On Being a White Liberal In Portland OR


Portland Oregon has been in the news a lot lately. Mostly for not very good things. The city has a great image generally, but that’s because the people talking about Portland, generally look and think like me. White, bearded, and generally liberal. However, there’s a history to Portland that’s rarely talked about, which is that it was essentially founded to be a White Utopia. Oregon Public Broadcasting has a great article interviewing people of color after the Max Light Rail attack, I recommend you read that here, because they do a great job explaining the background.

I think generally, it’s safe to say, that Portland encompasses both the best and worst of being a white culture. You’re able to find good high paying jobs in technology. You are able to be around other white people because you have a similar background. I can’t decided if those two sentences are the best or worst. On the one hand it means that generally white people are well off, but that also means that we are exclusive and not well integrated with the rest of the community at large. This leads to ignorance, in liberals it results in something of a White Hero mentality, regardless of good intentions. In Conservatives it can manifest itself into hate, including white supremacy and neo-nazi’s. The former wants to make friends with minorities to understand them better, but that can result in tokenism. While the latter ends having “our Mexican” who isn’t like those other Mexicans out there. Which is a justification for liking one Mexican while hating all other job stealing Mexicans.

I’ve become acutely aware of this over the past several years in Portland. I am married to a Mexican-American woman as many of you know. In Austin these issues didn’t come up as often as they do now, and I think that was more due to the people she was working with during her PhD studies and Post-Doc. However, whenever she started working at Intel, which has a big problem with diversity, these issues became a focal point of many things she does. She’s been heavily involved in Women’s groups at Intel. She’s a member of the Saturday Academy working to get under privileged and minorities involved in science and technology at an earlier age. These were things that, to be honest, are fairly new to me as a thing that needs to be done.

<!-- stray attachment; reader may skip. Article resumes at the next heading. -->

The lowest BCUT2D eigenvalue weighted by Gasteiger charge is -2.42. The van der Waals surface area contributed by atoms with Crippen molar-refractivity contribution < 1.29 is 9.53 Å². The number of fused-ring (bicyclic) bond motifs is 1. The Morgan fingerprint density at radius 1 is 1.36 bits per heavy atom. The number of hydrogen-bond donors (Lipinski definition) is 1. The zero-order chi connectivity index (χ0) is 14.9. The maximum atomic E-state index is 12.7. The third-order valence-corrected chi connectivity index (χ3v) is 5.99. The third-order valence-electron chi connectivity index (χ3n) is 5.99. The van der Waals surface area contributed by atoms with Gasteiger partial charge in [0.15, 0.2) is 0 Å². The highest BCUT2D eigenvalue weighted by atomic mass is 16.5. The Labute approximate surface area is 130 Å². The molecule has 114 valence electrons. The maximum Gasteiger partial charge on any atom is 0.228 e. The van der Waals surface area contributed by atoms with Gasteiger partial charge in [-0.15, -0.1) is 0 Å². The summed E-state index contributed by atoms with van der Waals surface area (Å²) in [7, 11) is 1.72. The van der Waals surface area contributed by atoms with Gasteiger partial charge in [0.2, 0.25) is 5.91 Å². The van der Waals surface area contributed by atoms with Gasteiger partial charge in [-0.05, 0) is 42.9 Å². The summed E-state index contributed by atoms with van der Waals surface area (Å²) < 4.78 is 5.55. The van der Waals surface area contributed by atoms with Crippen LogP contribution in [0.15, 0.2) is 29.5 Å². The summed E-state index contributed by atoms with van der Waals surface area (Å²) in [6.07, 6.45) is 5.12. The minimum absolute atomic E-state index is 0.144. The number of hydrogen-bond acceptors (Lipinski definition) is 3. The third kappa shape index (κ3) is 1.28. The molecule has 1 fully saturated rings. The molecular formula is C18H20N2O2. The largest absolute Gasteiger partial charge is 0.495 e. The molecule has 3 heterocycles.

Growing up in Grove City, you didn’t really realize that you had it pretty well. It was a very very very White community. The school system was really good. Opportunities were there for anyone to join Saturday Science, there were ways to easily take more advanced classes in any subject if you were on the college path. Since Grove City was a really small school, our High school had 800 some odd students, we didn’t have the massive disparities due to differing socio-economic. They were there to be sure. It was a handful of kids rather than the majority of the kids as some rural or inner city schools see.

I guess it’s really fair to say i grew up sheltered and started to experience more diversity while studying at Pitt. I have been lucky since going to Pitt to marry my amazing wife, study in Europe meeting people from all over the world. People from countries the US has foreign policy issues with.

Even despite that, I’m still uncomfortable around people that I don’t know how to start a conversation. I think it’s important to be honest about that discomfort to myself and use that as an opportunity to grow. The only way to get rid of the discomfort is to meet more people. I don’t want a black friend because they are black. I want and need more friends of diverse backgrounds to grow into a better person. My wife has opened my eyes to her family’s cultural. I really enjoy Mariachi music now, Son De La Negra is one of their favorite songs and one of mine too.

So how does all this relate to being a White Liberal in Portland? Well, I think for a start, we need to meet people where they are, try to understand their world and world view. It’s very different than ours. We need to start joining groups and becoming part of the larger more complex city of Portland or whatever city you currently live in. The other thing that we must do is listen. When people are talking about their history and where they came from, you’ll hear both a lot of similarities and many defining differences. You can build bonds on the similarities, while using those differences to understand people in a way you never could before. These differences can be painful because it forces you to look into the mirror and really think about where you came from and for you to grow as a person it requires to potentially reevaluate how you got where you are. I know that I grew up in a pretty special area that gave me a huge amount of opportunity. My parents were in a position where they enabled me to go to Pitt leaving with minimal debt. This makes me very fortunate and puts me in a very different place than people who built up a lot of debt going to school or came from an area where they weren’t enabled to succeed.

Upon self-reflection, I need to do more listening and growing.

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